Why Mia Michaels Has Made Giving Back a Bigger Priority Than Seeking Her Own Success
If you've been paying attention to famed "So You Think You Can Dance" judge and three-time Emmy award winning choreographer Mia Michaels lately, you've probably noticed a shift in her work. Recently, the projects she's taken on have been all about giving back.
Whether it's her book, "A Unicorn in a World of Donkeys," which teaches readers how to live a more creative and authentic life; socially-conscious concept videos like "ONLY WE KNOW," a requiem to victims of school shootings; or mentoring aspiring dancers at workshops for both movement and personal growth, Michaels has made helping others a bigger priority in her career than seeking her own success.
Her latest do-good collaboration? A new video series with Apolla Performance Wear that explores how dance culture has led to an epidemic of injuries, and the changes dancers can make to help support longer and healthier careers.
DM caught up with the choreographer to get the inside scoop on what led her to focus her career on giving back to the dance community, and how that ties into her latest collaboration.
Lately, most of your projects have been about giving back to the dance community. What caused this shift?
I think that change is inevitable for all of us. I've had a pretty large career in the dance world, and I just felt like, after I had achieved so many of the things that I had wanted to do, it was time to try something else. I've always felt that, personally, my career was the main focus of everything in my life. But after decades of going after it, I realized that it's not all that I thought it was going to be. I was selfishly seeking joy from success, but I've come to realize that's not where ultimate joy comes from—it comes from inside. So after doing a lot of digging and self-work, I realized my career should be about contribution, giving back and making a difference in other people's lives.
How do you choose the projects you do?
I look for projects that will make a positive difference in the world. I look for things that will make me grow, and will challenge me. But most of all, I listen to my heart and my instincts. I don't like to go backward, I don't like to repeat myself. I take the lessons I've learned, and choose work that allows me to share them with others.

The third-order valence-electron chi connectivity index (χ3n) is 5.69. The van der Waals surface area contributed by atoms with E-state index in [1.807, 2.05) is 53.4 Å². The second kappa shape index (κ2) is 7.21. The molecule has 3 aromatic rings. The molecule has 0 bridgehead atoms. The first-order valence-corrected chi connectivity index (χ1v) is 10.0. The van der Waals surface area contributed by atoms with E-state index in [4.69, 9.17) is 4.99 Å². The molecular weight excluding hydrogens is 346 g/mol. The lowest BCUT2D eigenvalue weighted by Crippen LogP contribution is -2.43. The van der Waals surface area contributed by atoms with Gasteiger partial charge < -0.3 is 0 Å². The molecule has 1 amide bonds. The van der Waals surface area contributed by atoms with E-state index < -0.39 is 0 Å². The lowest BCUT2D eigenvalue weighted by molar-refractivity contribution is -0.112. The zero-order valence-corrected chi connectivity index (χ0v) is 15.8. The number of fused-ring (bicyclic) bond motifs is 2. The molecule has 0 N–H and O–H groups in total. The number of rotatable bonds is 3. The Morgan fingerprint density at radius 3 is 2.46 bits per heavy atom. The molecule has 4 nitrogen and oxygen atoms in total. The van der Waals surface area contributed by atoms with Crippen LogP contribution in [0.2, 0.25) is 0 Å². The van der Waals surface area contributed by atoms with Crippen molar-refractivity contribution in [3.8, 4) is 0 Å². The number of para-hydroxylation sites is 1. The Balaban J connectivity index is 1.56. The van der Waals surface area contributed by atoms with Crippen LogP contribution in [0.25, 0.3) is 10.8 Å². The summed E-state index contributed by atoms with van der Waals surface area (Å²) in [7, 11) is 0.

Michaels behind the scenes of her video shoot with Apolla Performance Wear.
Juliana Crawford, courtesy Apolla
How did your new collaboration with Apolla Shocks come to be?
About eight years ago I created a footwear design for contemporary dancers. I had been sitting on it, and tried to get it out to a couple different companies, but when I discovered Apolla and what they were doing, I realized it was a very similar concept to what I was working on. I reached out to them and we immediately connected. I put all of their styles on my feet and was like, "Yes, this is the direction footwear needs to go."
What's it like to be a spokesperson?
It just feels like I'm connected to something truly good. People need to realize that being barefoot and dancing in socks is harmful. Traditionally, dance footwear has been focused on aesthetic, rather than healthy feet and bodies. It's time for dancers to be smarter. My feet, knees and back are destroyed from abuse throughout my entire career. When I put these shocks on, I immediately felt energy and support where I hadn't before. You have to look forward to protect your long-term career, and as a dancer, that starts with your feet.
Just four years ago, the University of Southern California's Glorya Kaufman School of Dance welcomed its first class of BFA students. The program—which boasts world-class faculty and a revolutionary approach to training focused on collaboration and hybridity—immediately established itself as one of the country's most prestigious and most innovative.
Now, the first graduating class is entering the dance field. Here, six of the 33 graduates share what they're doing post-grad, what made their experience at USC Kaufman so meaningful and how it prepared them for their next steps:
Every dancer knows there's as much magic taking place backstage as there is in what the audience sees onstage. Behind the scenes, it takes a village, says American Ballet Theatre's wig and makeup supervisor, Rena Most. With wig and makeup preparations happening in a studio of their own as the dancers rehearse, Most and her team work to make sure not a single detail is lost.
Dance Magazine recently spoke to Most to find out what actually goes into the hair and makeup looks audiences see on the ABT stage.
On a sunny July weekend, hundreds of Seattle-area dance fans converged on tiny Vashon Island, a bucolic enclave in Puget Sound about 20 miles from the city. They made the ferry trek to attend the debut performance of the fledgling Seattle Dance Collective.
SDC is not a run-of-the-mill contemporary dance company; it's the brainchild of two of Pacific Northwest Ballet's most respected principal dancers: James Yoichi Moore and Noelani Pantastico. The duo wanted to create a nimble organization to feature dancers and choreographers they felt needed more exposure in the Pacific Northwest.